Forget about biking to the State Fair

Every year I remember the loveliness of the bike ride to get to the state fair. And then I’m reminded of the horror that is the last one tenth of one mile to the bike corral. This is particularly problematic for anyone arriving on the U of M Transitway, which is the obvious way to ride there from Downtown, Dinkytown, or most of south Minneapolis.

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Riding the Green Line: Why shared public space matters

I board the Green Line, traveling east from downtown Minneapolis. It’s my first time taking the new line mid-day on a weekday, and I’m riding it just a few stops. It seems quiet.

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North Minneapolis bus riders: Fill the gap in the map

A press conference sponsored by Neighborhoods Organizing For Change (NOC) presented requests to the Metropolitan Council to follow up on previous commitments for equity on transit for the north side neighborhoods, specifically:

  1. Securing bus transit connections to the current and proposed light rail systems - 'fill the gap in the map.'
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The biggest transit show in Minnesota: The State Fair

If you want to see the biggest transit show in Minnesota, or anywhere between Chicago and the West Coast for that matter, hop a bus to the new State Fair bus terminal between now and Labor Day. Almost half of fairgoers arrive by bus, and those are now concentrated on the northwest side of the fair grounds. In addition to the new entry gate that replaced Heritage Square (see above), the terminal itself is just temporary fencing and lines painted on the asphalt of the big parking lot that serves the U of M’s St. Paul Campus most of the year. Built on the cheap, the loading and layover areas will need improvement because the buses are crushing the thin asphalt. Even so, it’s a big improvement on the facilities it replaced.

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TC Spotlight | Bike shops in the Twin Cities

Bike shops get the spotlight this week, which may seem odd considering the typical biking season is winding down. But we’re talking about the Twin Cities, where a sizeable portion of the bike community rides 365 days of the year. Around these parts, all seasons are bike seasons.

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Open Streets Minneapolis – Sustainable transportation, Seward businesses and even cute dogs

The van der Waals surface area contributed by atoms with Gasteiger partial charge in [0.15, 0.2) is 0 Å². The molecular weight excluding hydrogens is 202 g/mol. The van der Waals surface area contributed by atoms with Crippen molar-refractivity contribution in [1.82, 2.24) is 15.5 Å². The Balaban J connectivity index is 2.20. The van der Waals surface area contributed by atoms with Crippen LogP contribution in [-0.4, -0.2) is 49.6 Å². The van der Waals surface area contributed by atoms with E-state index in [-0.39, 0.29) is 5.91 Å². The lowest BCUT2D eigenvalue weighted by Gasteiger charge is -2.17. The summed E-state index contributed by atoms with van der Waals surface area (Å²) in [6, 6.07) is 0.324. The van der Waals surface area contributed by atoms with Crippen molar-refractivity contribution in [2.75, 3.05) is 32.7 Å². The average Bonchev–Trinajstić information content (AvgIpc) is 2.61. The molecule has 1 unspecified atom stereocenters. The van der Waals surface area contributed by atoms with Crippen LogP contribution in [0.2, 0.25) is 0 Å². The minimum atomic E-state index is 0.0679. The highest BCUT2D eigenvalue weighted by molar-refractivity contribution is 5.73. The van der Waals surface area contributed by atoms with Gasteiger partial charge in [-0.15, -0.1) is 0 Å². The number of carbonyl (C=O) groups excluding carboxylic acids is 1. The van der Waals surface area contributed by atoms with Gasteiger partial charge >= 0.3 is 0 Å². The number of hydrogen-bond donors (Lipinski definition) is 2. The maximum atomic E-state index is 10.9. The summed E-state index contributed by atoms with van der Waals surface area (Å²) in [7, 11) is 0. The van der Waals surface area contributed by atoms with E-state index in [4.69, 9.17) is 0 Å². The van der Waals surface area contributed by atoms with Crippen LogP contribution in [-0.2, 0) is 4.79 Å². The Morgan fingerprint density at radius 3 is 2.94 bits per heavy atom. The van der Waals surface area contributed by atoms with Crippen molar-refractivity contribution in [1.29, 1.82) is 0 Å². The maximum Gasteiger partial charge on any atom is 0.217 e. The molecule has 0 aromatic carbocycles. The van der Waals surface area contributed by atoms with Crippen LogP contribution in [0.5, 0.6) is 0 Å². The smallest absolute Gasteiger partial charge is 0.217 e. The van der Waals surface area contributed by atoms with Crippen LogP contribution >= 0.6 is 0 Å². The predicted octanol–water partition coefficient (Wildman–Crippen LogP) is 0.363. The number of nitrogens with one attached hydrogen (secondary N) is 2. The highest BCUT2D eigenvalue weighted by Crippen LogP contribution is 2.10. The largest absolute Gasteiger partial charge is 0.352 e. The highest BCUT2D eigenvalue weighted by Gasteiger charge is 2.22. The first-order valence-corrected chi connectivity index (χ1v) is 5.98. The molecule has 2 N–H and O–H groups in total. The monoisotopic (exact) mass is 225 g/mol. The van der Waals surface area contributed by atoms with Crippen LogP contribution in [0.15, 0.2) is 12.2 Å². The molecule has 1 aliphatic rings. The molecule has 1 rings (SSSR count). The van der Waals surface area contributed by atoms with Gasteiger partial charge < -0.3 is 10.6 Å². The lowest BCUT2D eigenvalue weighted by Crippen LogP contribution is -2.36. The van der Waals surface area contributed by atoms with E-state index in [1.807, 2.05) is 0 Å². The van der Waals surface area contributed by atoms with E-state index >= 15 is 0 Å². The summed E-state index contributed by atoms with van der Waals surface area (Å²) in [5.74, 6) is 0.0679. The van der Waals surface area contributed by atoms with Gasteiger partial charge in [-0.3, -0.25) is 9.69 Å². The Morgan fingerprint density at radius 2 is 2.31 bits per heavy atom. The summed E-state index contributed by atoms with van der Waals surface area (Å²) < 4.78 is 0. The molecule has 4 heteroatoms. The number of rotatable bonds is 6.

Well, the Open Streets Minneapolis Franklin Avenue event was certainly a success. It was filled with local produce, Seward businesses, bicyclists, pedestrians, Nice Rides, concessionaires, cute dogs, a puppet show and even a player piano. Rain did clear some people out but that didn’t happen until well over 4 hours into it.

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Private sector to the rescue?

As a newly minted think tank fellow seven years ago, I heard Bob Poole, the libertarian Reason Foundation's thoughtful and nonpartisan transportation expert, argue in a local luncheon speech that private investment offered the only feasible way out of America's chronic shortfall in funding roads, bridges, transit and other ways of getting around.

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Bike ride offers tour of Minnesota's African American history

(Photo courtesy of Major Taylor Bicycling Club) Major Taylor Bicycling Club participants

Saturday, August 23, presents a great opportunity to have an historical experience relative to the African American communities’ presence in Minneapolis and Saint Paul. Major Taylor Bicycling Club is offering its Second Annual Dark 2 Dawn: A Ride Through African American History.

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A transit adventure from Big Lake to Apple Valley

Our transit maps are getting more colored lines! We now have three different routes in the METRO system, plus a commuter rail line.

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A tale of two bike paths

*Comments here are in my individual capacity and not representative of the Jordan Area Community Council*

Over the past few weeks, I've had the opportunity to attend a neighborhood events where bike path options have been brought forward--a presentation by the city of Minneapolis about 26th Avenue North, and a Jordan Area Community Council listening session on the Humboldt/Irving Avenue proposal. While I could go into elaborate detail about each project, that's a topic for another post or two. Instead, what intrigues me as of late is the community perception of each plan.

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